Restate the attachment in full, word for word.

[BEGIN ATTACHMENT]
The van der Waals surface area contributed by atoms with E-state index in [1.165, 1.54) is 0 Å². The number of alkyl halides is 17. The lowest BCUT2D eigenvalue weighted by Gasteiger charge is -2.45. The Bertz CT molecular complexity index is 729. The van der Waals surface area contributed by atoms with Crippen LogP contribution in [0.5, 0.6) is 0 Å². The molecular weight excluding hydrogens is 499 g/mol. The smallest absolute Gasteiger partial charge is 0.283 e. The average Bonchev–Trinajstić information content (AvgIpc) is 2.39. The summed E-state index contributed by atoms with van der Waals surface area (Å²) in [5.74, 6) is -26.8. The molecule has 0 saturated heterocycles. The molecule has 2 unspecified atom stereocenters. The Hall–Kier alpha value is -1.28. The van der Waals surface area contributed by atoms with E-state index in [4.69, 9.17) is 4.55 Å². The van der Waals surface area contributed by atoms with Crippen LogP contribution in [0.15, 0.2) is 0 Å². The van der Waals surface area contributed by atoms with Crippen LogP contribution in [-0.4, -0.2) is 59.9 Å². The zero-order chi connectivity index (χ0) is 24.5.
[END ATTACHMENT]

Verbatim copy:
The van der Waals surface area contributed by atoms with E-state index in [1.165, 1.54) is 0 Å². The number of alkyl halides is 17. The lowest BCUT2D eigenvalue weighted by Gasteiger charge is -2.45. The Bertz CT molecular complexity index is 729. The van der Waals surface area contributed by atoms with Crippen LogP contribution in [0.5, 0.6) is 0 Å². The molecular weight excluding hydrogens is 499 g/mol. The smallest absolute Gasteiger partial charge is 0.283 e. The average Bonchev–Trinajstić information content (AvgIpc) is 2.39. The summed E-state index contributed by atoms with van der Waals surface area (Å²) in [5.74, 6) is -26.8. The molecule has 0 saturated heterocycles. The molecule has 2 unspecified atom stereocenters. The Hall–Kier alpha value is -1.28. The van der Waals surface area contributed by atoms with E-state index in [4.69, 9.17) is 4.55 Å². The van der Waals surface area contributed by atoms with Crippen LogP contribution in [0.15, 0.2) is 0 Å². The van der Waals surface area contributed by atoms with Crippen LogP contribution in [-0.4, -0.2) is 59.9 Å². The zero-order chi connectivity index (χ0) is 24.5.